Venezuela: Human Rights Council-appointed fact-finding report urges accountability for crimes against humanity
Rights violations against anti-Government protesters in Venezuela “amounted to crimes against humanity”, UN-appointed rights investigators have said in their first report.
Announcing their findings on Wednesday, the Independent International Fact-Finding Mission on Venezuela cited evidence of unlawful executions, enforced disappearances, arbitrary detentions and torture since 2014.
Senior military and ministerial figures were likely aware of the crimes, said the investigators, who were appointed by the Human Rights Council in Geneva, in September last year.
“They gave orders, coordinated activities and supplied resources in furtherance of the plans and policies under which the crimes were committed,” the report stated.
Marta Valiñas, chairperson of the FFM, highlighted the extent of atrocities committed in Venezuela since 2014 until today. “The UN Human Right Council in September of last year, investigated and documented extrajudicial executions, enforced disappearances, arbitrary detentions and torture and other inhumane or degrading treatment, including sexual and gender-based violence.”
President Nicolas Maduro also likely “side-tracked the chain of command” to ensure the commission of crimes, involving the head of the Bolivarian National Intelligence Service (SEBIN), the report’s authors maintained.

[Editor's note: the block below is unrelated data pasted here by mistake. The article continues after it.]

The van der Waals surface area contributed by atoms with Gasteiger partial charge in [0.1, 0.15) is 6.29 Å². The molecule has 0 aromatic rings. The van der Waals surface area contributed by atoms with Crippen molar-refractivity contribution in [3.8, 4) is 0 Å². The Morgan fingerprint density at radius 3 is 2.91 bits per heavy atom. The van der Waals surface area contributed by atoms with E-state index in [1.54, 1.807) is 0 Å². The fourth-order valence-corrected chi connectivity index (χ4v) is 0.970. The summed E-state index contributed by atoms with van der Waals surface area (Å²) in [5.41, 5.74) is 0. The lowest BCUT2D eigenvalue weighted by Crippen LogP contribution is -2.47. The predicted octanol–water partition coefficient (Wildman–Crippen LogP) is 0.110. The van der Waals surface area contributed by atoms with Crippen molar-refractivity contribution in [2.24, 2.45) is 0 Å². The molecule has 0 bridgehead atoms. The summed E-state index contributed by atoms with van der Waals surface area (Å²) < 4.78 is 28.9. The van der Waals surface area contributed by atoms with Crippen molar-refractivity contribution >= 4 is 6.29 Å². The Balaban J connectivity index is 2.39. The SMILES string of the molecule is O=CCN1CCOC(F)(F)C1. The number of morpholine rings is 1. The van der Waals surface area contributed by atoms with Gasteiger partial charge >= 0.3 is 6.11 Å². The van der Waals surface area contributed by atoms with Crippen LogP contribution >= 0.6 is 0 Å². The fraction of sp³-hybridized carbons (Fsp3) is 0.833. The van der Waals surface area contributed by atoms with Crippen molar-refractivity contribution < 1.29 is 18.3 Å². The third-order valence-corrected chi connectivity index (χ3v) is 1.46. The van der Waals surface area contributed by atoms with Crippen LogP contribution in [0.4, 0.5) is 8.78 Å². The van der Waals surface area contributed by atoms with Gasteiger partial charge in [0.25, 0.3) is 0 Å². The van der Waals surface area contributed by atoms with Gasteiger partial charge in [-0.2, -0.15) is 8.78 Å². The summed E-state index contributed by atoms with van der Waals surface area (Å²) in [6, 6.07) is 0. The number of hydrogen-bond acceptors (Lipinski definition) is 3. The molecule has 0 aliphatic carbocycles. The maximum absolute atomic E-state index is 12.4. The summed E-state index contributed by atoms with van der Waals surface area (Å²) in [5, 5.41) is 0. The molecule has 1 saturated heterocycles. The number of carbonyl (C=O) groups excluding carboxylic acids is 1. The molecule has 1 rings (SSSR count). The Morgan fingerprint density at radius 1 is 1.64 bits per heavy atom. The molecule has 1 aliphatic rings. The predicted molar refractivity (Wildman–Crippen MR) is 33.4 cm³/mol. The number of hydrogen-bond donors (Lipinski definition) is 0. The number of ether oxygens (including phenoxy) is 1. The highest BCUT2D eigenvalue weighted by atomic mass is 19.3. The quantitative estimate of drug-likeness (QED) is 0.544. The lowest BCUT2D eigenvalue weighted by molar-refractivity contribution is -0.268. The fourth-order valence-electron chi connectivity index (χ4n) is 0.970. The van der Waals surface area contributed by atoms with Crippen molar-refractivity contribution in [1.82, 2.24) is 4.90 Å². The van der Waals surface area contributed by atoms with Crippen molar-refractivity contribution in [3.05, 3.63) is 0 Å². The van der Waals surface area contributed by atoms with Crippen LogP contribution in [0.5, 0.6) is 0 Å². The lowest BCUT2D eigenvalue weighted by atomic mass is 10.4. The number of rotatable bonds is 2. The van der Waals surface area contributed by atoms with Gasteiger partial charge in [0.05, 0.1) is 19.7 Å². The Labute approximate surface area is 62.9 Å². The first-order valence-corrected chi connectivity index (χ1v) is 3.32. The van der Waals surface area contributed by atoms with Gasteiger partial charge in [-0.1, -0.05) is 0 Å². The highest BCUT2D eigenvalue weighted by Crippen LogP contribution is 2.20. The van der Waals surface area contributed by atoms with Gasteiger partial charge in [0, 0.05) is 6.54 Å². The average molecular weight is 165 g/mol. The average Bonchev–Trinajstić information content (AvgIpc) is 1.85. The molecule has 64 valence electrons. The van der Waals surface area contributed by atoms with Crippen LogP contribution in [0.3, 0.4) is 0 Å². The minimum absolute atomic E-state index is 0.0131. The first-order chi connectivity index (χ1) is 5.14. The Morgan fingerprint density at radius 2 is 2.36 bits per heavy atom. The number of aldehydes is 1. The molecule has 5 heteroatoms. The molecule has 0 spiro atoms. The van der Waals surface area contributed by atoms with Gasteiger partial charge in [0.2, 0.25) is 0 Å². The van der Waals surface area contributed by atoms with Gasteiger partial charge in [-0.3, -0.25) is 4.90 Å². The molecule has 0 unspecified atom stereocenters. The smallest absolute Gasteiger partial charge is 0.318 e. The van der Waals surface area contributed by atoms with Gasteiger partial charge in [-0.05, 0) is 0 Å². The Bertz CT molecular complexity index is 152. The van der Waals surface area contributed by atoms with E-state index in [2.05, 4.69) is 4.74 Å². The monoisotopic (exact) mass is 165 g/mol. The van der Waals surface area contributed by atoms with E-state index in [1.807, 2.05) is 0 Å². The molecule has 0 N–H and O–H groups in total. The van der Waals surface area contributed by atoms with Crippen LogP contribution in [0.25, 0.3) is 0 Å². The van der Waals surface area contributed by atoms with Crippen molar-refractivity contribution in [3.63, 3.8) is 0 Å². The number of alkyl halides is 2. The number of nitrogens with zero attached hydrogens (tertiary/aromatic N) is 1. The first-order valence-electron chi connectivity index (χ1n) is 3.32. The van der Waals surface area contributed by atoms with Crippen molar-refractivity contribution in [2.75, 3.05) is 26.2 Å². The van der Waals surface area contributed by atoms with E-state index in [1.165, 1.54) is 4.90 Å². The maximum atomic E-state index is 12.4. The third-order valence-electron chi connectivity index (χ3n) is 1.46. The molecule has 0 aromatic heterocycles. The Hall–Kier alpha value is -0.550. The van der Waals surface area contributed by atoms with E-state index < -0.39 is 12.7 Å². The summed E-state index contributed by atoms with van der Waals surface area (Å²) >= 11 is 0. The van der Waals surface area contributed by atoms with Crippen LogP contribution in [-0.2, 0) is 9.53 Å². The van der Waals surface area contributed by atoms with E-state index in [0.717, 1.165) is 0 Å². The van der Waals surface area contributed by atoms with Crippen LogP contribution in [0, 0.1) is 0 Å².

“We have involvement and contribution to the crime by Mr Maduro, either directly through the chain of command and sometimes circumventing the chain of command and giving the direct order,” said investigator Francisco Cox.
Paul Seils, the third member of the FFM added that the Mission had “reasonable grounds to believe that even in specific operation planning, high-level officials, including senior military and ministerial levels, were also involved”.
The investigators added that they had reasonable grounds to believe that “many of those detained in the context of those protests was subject to torture, cruel and inhuman degrading treatment.”
Ms. Valiñas explained that close to 2,500 incidents involving close to 4,600 deaths were linked to security forces. “This provides the context to what are the violations that we document in the report and that we consider are extrajudicial executions.”
Mr. Seils added that few individuals had been prosecuted in Venezuela for crimes covered in the report.
“There is as far as we can see no record of any serious investigation into those with a higher level of responsibility in terms of organising crime and instigating these kinds of crimes that have been committed”, he said, adding that “the International Criminal Court has already indicated that it’s examining that position and I think one can assume it stands ready to make a decision”.
The panel’s work, which was carried out without the cooperation of the Venezuelan Government, despite official requests, is contained in a 411-page report covering more than 220 cases.
Thousands more files were also reviewed which identified “patterns of violations …that were highly coordinated” by the authorities.
These included crime-fighting operations by the State, “politically motivated detention and torture” by State intelligence agencies, and the “increasingly violent response” to mass opposition protests including last year.
Alleged violations included the killing of 36 protesters, as well as torture in detention, including beatings and humiliation, sexual and gender-based violence and mock executions.
State authorities had also failed to intervene in several cases where protesters were killed by armed civilian groups known as “colectivos”, the report’s authors noted, amid an increased State “reliance on military-civilian coordination to maintain public order in recent years”.
The Mission’s report is due to be presented to the Human Rights Council on Wednesday 23 September.